Greek Migrant Shipwreck Case Faces Key Discrepancies

The accusations against nine Egyptians in connection with the deadliest Mediterranean migrant disaster, which killed over 600 people, have been withdrawn by a Greek court.

Human rights organizations had complained that the Egyptians had been cast as scapegoats for the incompetence of the Greek coastguard.

The hearing began in Kalamata, a town in southern Greece. After hearing the defense’s case, the state’s prosecutor asked the court to dismiss the charges, and all nine defendants were found not guilty.

The rusty and overcrowded trawler Adriana went down on the night of June 13–14, 2018, and the suspects were taken into custody hours later. Some were still receiving medical care when they were detained.

The vessel departed from the Libyan port of Tobruk and was believed to have been transporting as many as seven hundred fifty migrants. Although 82 remains were found, the UN estimates that 500 more may have perished, including 100 women and children who were in the boat’s hold.

Among the 104 survivors, nine were Egyptian nationals. They were facing accusations including negligent murder, membership in a criminal organization, and aiding illegal immigration. Consequences of a conviction would have resulted in the man’s life sentences— the youngest being 21, the oldest 37.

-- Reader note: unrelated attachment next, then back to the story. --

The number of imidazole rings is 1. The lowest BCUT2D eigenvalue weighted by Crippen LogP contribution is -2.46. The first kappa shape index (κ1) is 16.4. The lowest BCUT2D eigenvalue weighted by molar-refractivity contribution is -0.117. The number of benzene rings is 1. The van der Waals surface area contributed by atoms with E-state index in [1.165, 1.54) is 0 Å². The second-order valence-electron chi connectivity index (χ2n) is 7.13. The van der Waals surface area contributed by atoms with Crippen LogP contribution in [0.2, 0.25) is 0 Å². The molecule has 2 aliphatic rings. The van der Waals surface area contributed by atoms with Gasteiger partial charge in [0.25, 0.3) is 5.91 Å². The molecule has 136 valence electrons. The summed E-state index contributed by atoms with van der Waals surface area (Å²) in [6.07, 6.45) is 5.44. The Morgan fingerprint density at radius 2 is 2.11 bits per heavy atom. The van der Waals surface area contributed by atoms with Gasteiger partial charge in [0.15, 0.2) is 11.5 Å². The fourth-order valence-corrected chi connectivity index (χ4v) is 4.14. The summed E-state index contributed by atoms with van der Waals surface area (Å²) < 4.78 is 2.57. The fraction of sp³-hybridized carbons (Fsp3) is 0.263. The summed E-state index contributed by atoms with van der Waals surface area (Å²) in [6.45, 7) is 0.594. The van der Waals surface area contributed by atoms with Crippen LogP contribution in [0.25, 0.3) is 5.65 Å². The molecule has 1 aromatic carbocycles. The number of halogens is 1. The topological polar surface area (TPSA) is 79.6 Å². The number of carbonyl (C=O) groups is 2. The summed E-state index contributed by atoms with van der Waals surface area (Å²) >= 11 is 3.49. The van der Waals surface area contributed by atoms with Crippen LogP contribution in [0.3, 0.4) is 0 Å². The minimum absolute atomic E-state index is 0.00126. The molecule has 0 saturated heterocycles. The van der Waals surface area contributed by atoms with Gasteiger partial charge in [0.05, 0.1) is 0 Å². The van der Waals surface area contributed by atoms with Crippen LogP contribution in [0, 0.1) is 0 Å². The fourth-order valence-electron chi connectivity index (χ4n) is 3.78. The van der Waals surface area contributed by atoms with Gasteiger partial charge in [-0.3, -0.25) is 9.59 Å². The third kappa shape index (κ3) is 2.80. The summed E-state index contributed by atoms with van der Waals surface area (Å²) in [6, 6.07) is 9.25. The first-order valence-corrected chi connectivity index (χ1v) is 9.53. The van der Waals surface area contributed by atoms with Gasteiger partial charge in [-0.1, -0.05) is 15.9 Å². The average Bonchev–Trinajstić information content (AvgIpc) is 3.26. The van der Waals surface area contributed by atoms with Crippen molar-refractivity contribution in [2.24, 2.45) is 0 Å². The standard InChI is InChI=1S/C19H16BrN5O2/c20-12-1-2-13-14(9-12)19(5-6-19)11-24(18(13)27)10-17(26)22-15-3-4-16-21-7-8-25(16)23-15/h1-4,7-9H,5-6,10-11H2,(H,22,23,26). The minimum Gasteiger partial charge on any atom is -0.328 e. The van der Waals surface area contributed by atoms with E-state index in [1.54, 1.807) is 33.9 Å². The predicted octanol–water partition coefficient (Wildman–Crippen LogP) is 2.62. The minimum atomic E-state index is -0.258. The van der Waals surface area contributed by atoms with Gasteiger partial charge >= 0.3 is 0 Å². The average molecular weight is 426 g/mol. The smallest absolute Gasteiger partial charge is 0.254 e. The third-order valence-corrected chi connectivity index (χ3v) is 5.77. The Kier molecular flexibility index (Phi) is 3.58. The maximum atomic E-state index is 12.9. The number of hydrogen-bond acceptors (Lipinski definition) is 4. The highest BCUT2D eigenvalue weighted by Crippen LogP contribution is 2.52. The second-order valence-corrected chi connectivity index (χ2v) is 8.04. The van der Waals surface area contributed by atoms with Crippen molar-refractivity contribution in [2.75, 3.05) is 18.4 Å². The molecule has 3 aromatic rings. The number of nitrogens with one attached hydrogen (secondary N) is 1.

Since the tragedy took place in international waters, the defense team contended that a Greek court lacked the jurisdiction to hear the case. At the announcement of the ruling, some relatives of the accused sobbed.

Since a separate probe into the conduct of the Greek government was in its early stages, the court lacked all the facts necessary to determine the defendants’ level of responsibility. No access to the data has been granted despite the coastguard’s assertion that it had conversations with those on board who “refused any help.” A naval court is now investigating the coastguard’s activities.

About fifty survivors went to court in September to sue the coastguard. Asylum seekers have long been criminalized, according to migrant rights advocates, and this trial was only the latest example.

Around 2,000 migrants are now incarcerated in Greek jails on suspicion of smuggling, making them the second most prominent group of inmates, according to the NGO Borderline Europe.